Why a top CEO rejects “pro-business” Obama
George Buckley, the boss at manufacturing conglomerate 3M, apparently didn‚Äôt get the memo about Obama 3.0 (vs. Campaign Obama and New New Deal Obama) being a ‚Äúpro-business‚ÄĚ president.
This new incarnation, the White House tell us, is evidenced by a) the ¬†hiring of lobbyist/rainmaker Bill Daley as Obama’s chief of staff, ¬†b) bringing in GE boss Jeff Immelt to run his new competitiveness council, and c) temporarily abandoning plans to raise income taxes on small business and entrepreneurs.
But Buckley is having none of it, telling the Financial Times that ‚Äúwe know what [Obama‚Äôs} instincts are — they are Robin Hood-esque.¬†¬†He is anti-business. ‚Ä¶¬†¬†Politicians forget that business has choice. We’re not indentured servants and we will do business where it’s good and friendly. If it’s hostile, incrementally, things will slip away. We’ve got a real choice between manufacturing in Canada and Mexico — which tend to be pro-business — or America.‚ÄĚ
Buckley has good reason to wonder aloud about Obama‚Äôs pre-election year conversion from nemesis to friend of Corporate America. He surely sees Team Obama failing to make obvious moves to boost U.S. global economic competitiveness. The president still supports the new healthcare and financial reform laws. The president still wants to raise taxes. And the president gave the stiff-arm to his own debt panel. So there you have it, the axis of economic evil ‚Äď taxes, regulation and government spending.
Now America‚Äôs best days may lie ahead, as Warren Buffett suggests in his latest letter to Berkshire Hathaway shareholders. But the United States is becoming a less attractive place for multinationals, like 3M, to do business.
In her recent business analysis of ‚ÄúUSA Inc.,‚ÄĚ technology analyst Mary Meeker of Kleiner Perkins compared America to 20 competitors on a variety of metrics for economic fundamentals, business climate, human capital and infrastructure. Of the 29 attributes, the United States, relative to other countries, improved on none since 2000, stayed the same on nine and deteriorated on 20 including worker quality, taxes, and transportation.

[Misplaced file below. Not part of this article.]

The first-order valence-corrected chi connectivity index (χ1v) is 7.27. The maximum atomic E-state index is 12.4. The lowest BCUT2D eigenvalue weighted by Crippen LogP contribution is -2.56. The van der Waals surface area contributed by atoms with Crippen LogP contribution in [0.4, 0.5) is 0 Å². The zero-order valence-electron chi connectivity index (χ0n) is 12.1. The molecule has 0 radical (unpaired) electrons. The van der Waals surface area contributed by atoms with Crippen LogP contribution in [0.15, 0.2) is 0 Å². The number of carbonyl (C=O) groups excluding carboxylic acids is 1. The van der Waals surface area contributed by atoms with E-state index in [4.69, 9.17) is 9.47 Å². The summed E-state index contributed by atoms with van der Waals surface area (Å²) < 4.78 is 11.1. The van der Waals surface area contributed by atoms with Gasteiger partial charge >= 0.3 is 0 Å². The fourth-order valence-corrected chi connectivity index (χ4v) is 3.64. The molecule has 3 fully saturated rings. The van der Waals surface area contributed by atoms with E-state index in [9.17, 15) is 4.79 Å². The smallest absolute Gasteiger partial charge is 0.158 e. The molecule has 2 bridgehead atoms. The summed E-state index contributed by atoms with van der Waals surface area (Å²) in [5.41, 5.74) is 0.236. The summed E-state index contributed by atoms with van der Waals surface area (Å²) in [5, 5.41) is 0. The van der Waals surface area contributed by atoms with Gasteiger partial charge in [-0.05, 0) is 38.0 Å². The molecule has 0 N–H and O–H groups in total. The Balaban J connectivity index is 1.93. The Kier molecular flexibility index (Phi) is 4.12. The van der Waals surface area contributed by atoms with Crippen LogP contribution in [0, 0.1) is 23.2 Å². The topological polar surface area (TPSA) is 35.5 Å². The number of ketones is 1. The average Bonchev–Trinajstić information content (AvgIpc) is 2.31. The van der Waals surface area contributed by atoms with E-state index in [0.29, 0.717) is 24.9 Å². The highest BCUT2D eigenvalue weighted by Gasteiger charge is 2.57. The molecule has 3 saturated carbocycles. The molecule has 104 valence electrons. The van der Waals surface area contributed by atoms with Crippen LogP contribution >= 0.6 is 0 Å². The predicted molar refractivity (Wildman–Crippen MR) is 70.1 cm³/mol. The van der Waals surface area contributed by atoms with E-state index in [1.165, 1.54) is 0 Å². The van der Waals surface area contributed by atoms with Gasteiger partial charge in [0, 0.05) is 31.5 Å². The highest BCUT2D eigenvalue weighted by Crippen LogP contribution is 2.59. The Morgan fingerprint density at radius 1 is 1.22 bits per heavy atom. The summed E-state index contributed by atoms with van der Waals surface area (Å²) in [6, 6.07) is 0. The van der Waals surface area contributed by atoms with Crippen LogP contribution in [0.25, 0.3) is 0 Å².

Of course, America isn‚Äôt exactly Chad, which is last on the World Bank‚Äôs rankings for ease of doing business. Or even China, which can be found way down at number 79. Uncle Sam is an encouraging fifth, though the institution does identify trouble spots such as a creaky and inefficient tax system. Reducing tax complexity and lowering rates, especially for multinationals, would help address that.
The U.S. must also do a better job at attracting and keeping high-skill immigrants. The current visa cap is far too low for tech industry needs. Indeed, a 2010 Federal Reserve study shows such immigrants boosts native worker productivity and income. (Of course, there might be less need if the union-run education system was doing a better job.) America must also continue to reform healthcare to both reduce some $60 trillion in future unfunded liabilities and provide regulatory certainty for business big and small.
All that, not better messaging, is what’s needed to make America the world’s premier location to start and run a business.